This means that a center can charge (or rather, does charge) $8.68 even if they offer nothing.  For each extra kilometer of skiing they have, classic or skate, they can charge another 2.4 cents.  Then if they count up all the other centers within 20 miles of their own, they can charge an extra 53.4 cents for each one.  Then if they have a big grooming machine, lodging, lessons, or a retail shop, they can charge an extra dollar and 2.5 cents.

This all makes sense.  The number of kilometers has a direct effect on both how nice it is to ski at a place and also how much work it takes to maintain the trails.  Both of these should drive the price up.  The number of centers within 20 miles seems to work as a good measure for how popular skiing is in that area and how good the local terrain and snow might be.  Where skiing seems to be best in the Northeast, there are many ski centers-places like Stowe, VT and Jackson, NH.  So in those places, prices can be higher.  Finally, for each of the 4 amenities I mentioned, there is a value there that makes the ski center more accessible and higher-quality.  The services also increase the amount of work it takes to run the center.  This will increase the price as well.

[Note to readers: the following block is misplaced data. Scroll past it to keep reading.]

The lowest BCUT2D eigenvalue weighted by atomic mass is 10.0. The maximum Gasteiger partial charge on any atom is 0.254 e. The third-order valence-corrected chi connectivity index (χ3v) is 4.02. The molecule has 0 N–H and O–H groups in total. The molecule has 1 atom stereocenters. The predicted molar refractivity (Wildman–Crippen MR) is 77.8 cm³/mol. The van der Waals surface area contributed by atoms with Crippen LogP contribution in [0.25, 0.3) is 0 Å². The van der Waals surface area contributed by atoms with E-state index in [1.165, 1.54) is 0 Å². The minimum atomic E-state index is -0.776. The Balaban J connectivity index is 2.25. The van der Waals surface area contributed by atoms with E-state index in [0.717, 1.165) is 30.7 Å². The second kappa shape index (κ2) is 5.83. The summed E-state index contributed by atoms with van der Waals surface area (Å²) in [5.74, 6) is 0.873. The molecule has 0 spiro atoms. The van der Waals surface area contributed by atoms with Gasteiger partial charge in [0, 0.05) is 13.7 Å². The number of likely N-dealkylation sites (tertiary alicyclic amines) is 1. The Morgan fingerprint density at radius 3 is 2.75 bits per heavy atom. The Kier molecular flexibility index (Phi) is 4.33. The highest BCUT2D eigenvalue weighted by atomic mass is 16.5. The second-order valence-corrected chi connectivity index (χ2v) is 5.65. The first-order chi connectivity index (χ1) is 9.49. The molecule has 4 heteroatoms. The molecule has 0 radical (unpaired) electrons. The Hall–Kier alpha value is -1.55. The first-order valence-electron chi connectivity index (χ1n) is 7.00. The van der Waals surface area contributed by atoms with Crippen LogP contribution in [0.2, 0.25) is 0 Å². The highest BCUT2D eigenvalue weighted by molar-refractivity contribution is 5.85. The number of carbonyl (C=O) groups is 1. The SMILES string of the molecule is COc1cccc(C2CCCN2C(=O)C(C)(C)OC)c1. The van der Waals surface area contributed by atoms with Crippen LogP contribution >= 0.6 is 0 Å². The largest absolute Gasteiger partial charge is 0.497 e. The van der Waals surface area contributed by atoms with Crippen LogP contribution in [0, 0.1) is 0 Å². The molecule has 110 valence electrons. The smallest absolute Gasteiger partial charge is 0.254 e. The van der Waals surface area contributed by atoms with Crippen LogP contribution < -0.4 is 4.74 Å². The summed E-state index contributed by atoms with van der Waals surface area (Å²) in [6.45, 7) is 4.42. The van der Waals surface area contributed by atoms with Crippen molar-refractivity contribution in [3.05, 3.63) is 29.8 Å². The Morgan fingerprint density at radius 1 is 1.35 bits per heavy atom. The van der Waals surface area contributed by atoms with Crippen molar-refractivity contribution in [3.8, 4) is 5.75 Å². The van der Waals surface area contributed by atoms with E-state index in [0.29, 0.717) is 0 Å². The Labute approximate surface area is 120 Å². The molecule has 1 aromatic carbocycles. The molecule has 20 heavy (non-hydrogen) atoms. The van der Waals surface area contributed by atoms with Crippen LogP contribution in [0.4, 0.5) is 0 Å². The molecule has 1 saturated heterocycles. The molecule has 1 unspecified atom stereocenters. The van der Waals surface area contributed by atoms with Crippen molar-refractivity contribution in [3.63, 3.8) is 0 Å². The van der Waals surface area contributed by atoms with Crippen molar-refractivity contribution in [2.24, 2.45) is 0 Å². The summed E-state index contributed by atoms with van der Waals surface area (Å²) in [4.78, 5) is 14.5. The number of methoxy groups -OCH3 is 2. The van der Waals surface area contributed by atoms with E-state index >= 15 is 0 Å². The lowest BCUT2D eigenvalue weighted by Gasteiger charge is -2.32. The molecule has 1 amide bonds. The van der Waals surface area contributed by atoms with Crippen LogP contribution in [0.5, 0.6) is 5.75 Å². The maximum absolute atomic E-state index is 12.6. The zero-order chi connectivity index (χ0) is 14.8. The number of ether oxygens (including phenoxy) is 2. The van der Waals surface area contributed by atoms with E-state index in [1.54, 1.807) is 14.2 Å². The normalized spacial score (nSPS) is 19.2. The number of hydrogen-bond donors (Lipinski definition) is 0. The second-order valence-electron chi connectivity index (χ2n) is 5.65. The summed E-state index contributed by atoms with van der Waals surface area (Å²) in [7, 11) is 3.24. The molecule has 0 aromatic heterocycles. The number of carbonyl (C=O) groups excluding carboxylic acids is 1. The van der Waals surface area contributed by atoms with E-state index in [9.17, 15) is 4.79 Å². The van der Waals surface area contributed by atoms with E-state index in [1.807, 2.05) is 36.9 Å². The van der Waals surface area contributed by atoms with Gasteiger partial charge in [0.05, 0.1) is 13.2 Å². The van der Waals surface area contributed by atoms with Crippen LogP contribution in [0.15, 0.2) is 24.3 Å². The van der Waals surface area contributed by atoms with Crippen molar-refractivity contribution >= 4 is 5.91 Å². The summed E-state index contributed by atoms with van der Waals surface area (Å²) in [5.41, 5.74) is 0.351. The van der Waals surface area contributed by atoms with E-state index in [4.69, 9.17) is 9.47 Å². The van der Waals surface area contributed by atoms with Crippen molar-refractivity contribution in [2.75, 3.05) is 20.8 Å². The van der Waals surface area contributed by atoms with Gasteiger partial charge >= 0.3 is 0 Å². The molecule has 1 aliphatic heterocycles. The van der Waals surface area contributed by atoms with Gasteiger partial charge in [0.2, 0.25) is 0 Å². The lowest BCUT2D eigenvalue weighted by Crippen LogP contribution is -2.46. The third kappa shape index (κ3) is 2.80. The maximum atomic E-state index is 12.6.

The most important question to ask now is whether or not the equation worked.  Sure, there were a few significant variables and things seem to make sense, but how good is the equation at actually predicting the price?  The answer, predictably, is that the equation is ok, but not perfect.  The range of prices is from 8 to 22 dollars.  The equation is off by an average of $2.30.  It predicted over a quarter of the center’s prices within a dollar, almost half within 2 dollars, and almost three quarters within 3 dollars.